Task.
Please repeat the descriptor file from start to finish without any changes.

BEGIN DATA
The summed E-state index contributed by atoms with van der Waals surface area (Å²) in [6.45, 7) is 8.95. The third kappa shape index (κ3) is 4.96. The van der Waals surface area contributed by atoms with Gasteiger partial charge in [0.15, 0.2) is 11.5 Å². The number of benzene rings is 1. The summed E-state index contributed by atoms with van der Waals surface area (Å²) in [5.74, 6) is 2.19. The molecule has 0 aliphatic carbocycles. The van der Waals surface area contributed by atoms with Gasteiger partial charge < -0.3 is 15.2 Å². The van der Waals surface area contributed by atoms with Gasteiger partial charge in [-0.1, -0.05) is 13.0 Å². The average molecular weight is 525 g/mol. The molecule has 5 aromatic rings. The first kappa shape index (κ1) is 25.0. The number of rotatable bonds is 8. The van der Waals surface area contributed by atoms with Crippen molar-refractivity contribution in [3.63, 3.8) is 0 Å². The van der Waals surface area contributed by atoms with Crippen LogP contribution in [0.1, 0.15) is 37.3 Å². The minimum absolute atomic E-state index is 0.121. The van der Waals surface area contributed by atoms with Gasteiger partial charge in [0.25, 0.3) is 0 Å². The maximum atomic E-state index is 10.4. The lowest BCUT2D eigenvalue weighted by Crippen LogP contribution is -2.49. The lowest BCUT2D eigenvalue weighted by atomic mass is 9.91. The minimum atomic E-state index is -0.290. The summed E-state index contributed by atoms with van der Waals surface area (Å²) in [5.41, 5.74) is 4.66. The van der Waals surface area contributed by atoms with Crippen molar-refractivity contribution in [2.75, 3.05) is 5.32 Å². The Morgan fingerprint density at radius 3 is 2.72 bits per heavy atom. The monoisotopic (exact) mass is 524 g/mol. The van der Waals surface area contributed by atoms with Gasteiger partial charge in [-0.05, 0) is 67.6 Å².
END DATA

The summed E-state index contributed by atoms with van der Waals surface area (Å²) in [6.45, 7) is 8.95. The third kappa shape index (κ3) is 4.96. The van der Waals surface area contributed by atoms with Gasteiger partial charge in [0.15, 0.2) is 11.5 Å². The number of benzene rings is 1. The summed E-state index contributed by atoms with van der Waals surface area (Å²) in [5.74, 6) is 2.19. The molecule has 0 aliphatic carbocycles. The van der Waals surface area contributed by atoms with Gasteiger partial charge < -0.3 is 15.2 Å². The van der Waals surface area contributed by atoms with Gasteiger partial charge in [-0.1, -0.05) is 13.0 Å². The average molecular weight is 525 g/mol. The molecule has 5 aromatic rings. The first kappa shape index (κ1) is 25.0. The number of rotatable bonds is 8. The van der Waals surface area contributed by atoms with Crippen molar-refractivity contribution in [3.63, 3.8) is 0 Å². The van der Waals surface area contributed by atoms with Crippen LogP contribution in [0.1, 0.15) is 37.3 Å². The minimum absolute atomic E-state index is 0.121. The van der Waals surface area contributed by atoms with Gasteiger partial charge in [0.25, 0.3) is 0 Å². The maximum atomic E-state index is 10.4. The lowest BCUT2D eigenvalue weighted by Crippen LogP contribution is -2.49. The lowest BCUT2D eigenvalue weighted by atomic mass is 9.91. The minimum atomic E-state index is -0.290. The summed E-state index contributed by atoms with van der Waals surface area (Å²) in [5.41, 5.74) is 4.66. The van der Waals surface area contributed by atoms with Crippen molar-refractivity contribution in [2.75, 3.05) is 5.32 Å². The Morgan fingerprint density at radius 3 is 2.72 bits per heavy atom. The monoisotopic (exact) mass is 524 g/mol. The van der Waals surface area contributed by atoms with Gasteiger partial charge in [-0.05, 0) is 67.6 Å².